Writing development and pedagogy is a high priority area, particularly with standardised testing showing declines in writing across time and through the years of schooling. However, to date there are relatively few texts for teachers and teacher educators which detail how best to enable the children to become confident, autonomous and agentic writers of the future.
Developing Writers Across the Primary and Secondary Years provides cumulative insights into how writing develops and how it can be taught across years of compulsory schooling. This edited collection is a timely and original contribution, addressing a significant literacy need for teachers of writing across three key stages of writing development, covering early (4-7 years old), primary (7-12 years old) and secondary years (12-16 years old) in Anglophone countries. Each section addresses two broader themes — becoming a writer with a child-oriented focus and writing pedagogy with a teacher-oriented focus.
Together, the book brings to bear rigorous research and deep professional understanding of the writing classroom. It offers a novel approach conceiving of writing development as a dynamic and multidimensional concept. Such an integrated interdisciplinary understanding enables pedagogical thinking and development to address more holistically the complex act of writing.
|Publisher:||Taylor & Francis|
|Sold by:||Barnes & Noble|
|File size:||5 MB|
About the Author
Honglin Chen is an Associate Professor in TESOL (Teaching English to Speakers of Other Languages) and Language Education at the University of Wollongong, Australia. Her research focuses primarily on three interconnected areas in language and literacy education, including writing development, English curriculum and policy, and teacher knowledge and pedagogy.
Debra Myhill is Professor of Education at the University of Exeter, and Director of the Centre for Research in Writing. Her research interests focus principally on aspects of language and literacy teaching, particularly linguistic and metalinguistic aspects of writing, and the composing processes involved in writing.
Helen Lewis is a researcher and sessional lecturer at the University of Wollongong, Australia. Her research interest centers around literacy development at primary, secondary and tertiary levels, and pedagogic practices that support the development.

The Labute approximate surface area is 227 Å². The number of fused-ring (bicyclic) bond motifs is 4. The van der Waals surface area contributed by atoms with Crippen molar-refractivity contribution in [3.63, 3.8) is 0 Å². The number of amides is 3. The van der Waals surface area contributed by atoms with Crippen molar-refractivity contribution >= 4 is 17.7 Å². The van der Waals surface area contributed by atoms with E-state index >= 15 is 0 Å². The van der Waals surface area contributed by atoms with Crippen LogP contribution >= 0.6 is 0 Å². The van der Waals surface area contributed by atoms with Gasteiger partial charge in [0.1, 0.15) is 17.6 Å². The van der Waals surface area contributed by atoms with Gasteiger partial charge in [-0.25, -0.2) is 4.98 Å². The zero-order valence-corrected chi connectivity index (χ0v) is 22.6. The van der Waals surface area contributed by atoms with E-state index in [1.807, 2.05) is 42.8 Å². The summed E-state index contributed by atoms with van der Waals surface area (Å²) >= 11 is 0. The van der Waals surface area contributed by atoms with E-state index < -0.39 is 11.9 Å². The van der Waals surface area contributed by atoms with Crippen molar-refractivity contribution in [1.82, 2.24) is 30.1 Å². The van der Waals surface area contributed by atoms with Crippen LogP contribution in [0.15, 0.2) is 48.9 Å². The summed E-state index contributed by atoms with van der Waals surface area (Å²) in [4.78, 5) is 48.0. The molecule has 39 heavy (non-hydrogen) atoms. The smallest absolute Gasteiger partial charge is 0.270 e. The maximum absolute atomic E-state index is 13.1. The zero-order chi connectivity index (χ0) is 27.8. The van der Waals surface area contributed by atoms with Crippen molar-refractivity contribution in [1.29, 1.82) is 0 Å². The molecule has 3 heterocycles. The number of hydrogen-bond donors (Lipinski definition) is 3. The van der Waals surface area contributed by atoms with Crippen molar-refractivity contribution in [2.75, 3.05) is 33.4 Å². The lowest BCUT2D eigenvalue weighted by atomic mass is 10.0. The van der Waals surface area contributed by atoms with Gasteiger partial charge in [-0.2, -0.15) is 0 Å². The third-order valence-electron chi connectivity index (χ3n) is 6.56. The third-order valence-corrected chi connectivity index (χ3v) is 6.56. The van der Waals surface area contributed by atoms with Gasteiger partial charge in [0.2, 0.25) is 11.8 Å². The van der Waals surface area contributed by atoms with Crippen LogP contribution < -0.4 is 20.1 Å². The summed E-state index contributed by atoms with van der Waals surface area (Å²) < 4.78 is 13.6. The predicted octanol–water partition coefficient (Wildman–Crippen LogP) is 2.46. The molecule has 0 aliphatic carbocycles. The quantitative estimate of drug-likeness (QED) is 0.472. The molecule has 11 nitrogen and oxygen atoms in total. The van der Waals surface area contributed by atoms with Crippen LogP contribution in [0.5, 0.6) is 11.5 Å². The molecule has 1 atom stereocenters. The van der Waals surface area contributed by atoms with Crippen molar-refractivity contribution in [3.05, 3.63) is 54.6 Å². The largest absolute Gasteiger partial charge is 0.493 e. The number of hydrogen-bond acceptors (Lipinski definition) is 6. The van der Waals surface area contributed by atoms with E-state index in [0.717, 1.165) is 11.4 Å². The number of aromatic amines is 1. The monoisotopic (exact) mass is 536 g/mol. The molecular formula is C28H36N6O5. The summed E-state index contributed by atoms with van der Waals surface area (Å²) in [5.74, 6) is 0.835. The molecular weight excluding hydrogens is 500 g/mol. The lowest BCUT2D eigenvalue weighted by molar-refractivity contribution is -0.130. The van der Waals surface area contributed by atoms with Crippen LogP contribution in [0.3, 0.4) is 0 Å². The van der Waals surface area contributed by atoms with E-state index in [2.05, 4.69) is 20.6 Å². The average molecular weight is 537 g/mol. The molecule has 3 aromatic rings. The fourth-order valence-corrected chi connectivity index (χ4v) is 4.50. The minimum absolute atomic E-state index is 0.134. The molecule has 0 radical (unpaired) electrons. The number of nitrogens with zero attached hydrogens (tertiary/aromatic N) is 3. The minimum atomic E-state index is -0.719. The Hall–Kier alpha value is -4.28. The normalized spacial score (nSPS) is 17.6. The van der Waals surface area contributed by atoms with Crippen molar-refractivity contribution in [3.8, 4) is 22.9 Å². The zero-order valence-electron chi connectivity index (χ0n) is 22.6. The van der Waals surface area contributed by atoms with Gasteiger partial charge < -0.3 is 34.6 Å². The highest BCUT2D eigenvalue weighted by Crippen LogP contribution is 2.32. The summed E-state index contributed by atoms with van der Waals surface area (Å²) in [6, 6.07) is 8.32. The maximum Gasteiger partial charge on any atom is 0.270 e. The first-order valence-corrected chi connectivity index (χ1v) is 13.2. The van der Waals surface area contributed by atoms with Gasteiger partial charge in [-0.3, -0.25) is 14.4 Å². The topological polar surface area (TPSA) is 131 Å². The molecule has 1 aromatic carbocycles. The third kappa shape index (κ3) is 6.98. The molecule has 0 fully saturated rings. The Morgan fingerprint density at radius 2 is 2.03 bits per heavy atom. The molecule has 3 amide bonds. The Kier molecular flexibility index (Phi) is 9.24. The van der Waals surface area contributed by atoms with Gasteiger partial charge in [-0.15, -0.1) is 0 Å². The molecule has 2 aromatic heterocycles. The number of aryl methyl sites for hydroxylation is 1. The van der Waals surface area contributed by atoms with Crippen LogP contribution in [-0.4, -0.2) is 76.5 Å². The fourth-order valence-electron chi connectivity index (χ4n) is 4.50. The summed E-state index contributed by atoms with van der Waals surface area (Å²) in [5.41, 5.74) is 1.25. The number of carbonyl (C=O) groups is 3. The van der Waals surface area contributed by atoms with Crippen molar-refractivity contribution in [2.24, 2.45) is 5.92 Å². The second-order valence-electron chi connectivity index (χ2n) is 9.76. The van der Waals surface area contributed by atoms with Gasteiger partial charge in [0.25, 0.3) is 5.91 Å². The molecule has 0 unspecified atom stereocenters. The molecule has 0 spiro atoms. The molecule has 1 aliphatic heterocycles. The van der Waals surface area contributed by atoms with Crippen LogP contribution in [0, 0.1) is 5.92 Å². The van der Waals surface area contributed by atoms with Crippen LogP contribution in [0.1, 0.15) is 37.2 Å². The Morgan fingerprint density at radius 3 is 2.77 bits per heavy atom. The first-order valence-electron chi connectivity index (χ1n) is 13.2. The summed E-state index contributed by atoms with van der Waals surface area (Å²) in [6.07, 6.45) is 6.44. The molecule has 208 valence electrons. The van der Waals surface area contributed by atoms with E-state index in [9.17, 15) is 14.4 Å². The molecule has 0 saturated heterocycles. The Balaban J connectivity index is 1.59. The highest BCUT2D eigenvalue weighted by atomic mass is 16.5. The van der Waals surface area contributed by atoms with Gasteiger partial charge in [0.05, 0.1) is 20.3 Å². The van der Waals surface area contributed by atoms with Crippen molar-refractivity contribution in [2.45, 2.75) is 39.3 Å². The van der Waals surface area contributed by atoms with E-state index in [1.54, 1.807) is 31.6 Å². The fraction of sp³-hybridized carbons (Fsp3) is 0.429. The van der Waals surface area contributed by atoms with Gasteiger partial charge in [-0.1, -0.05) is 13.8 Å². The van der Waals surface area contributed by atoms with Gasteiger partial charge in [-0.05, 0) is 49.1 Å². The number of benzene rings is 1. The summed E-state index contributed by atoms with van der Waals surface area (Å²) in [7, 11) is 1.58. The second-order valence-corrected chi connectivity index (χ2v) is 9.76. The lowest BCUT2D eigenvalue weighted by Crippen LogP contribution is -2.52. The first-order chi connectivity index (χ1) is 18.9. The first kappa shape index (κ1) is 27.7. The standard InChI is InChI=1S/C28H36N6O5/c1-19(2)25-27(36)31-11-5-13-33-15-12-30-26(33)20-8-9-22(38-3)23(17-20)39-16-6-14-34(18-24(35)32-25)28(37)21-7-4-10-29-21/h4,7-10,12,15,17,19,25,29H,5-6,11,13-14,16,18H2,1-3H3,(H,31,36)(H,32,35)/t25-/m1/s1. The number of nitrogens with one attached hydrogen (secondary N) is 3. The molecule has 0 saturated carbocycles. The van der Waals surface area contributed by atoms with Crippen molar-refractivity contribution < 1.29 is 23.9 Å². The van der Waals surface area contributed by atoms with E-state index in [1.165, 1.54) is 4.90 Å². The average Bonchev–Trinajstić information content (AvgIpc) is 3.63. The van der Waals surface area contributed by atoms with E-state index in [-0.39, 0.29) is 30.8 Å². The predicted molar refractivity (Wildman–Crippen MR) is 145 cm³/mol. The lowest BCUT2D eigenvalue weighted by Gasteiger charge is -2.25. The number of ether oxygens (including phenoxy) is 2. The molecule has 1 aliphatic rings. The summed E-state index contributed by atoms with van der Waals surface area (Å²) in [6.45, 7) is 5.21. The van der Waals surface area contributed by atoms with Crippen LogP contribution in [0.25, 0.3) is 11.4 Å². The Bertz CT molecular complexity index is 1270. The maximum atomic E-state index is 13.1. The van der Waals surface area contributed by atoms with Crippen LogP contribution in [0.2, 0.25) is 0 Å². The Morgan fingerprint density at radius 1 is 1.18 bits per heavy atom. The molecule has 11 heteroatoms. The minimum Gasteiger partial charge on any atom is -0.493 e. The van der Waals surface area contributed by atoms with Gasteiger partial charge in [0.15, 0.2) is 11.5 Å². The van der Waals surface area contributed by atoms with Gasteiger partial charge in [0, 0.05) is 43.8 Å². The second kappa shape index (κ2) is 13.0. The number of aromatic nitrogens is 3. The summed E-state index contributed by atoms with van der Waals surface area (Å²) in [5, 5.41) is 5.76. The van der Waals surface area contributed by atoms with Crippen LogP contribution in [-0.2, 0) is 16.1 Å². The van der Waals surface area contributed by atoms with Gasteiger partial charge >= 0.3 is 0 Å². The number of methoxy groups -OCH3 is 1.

Table of Contents
Chapter 1: Developing Writers in Primary and Secondary School Years Debra Myhill and Honglin Chen
Part I: Writing in the Early Years: Fostering Emergent Writers
Chapter 2: Children Learning About Writing in the Early Primary Years Classrooms Lisa Kervin, Barbara Comber and Annette Woods
Chapter 3: Writing Before School: The Role of Families in Supporting Children’s Early Writing Development Cathy Nutbrown
Chapter 4: Bringing More Than A Century of Practice to Writing Pedagogy in the Early Years Susan Feez
Chapter 5: Teaching Writing in Digital Times: Stories from the Early Years Clare Dowdall
Part II: Writing in the Primary Years: Supporting Social, Linguistic and Cognitive Development
Chapter 6: Developing Textual Competence: Primary Students’ Mastery of Noun Groups in Two Factual Text Types Helen Lewis
Chapter 7: Apprenticing Authors: Nurturing Children’s Identities as Writers Teresa Cremin
Chapter 8: Developing Confident Writers: Fostering Audience Awareness in Primary School Writing Classrooms Honglin Chen and Emma Rutherford Vale
Chapter 9: A Pedagogy of Empowerment: Enabling Primary School Writers to Make Meaningful Linguistic Choices Susan Jones
Part III: Writing in the Secondary Years: Growing into Complexity
Chapter 10: Writing their Futures: Students’ Stories of Development and Difference Erika Matruglio And Pauline Jones
Chapter 11: Wordsmiths and Sentence-Shapers: Linguistic and Metalinguistic Development in Secondary Writers Debra Myhill
Chapter 12: Growing into the Complexity of Mature Academic Writing Beverly Derewianka
Chapter 13: Articulating Authorial Intentions: Making Meaningful Connections Between Reading and Writing in the Secondary Classroom Helen Lines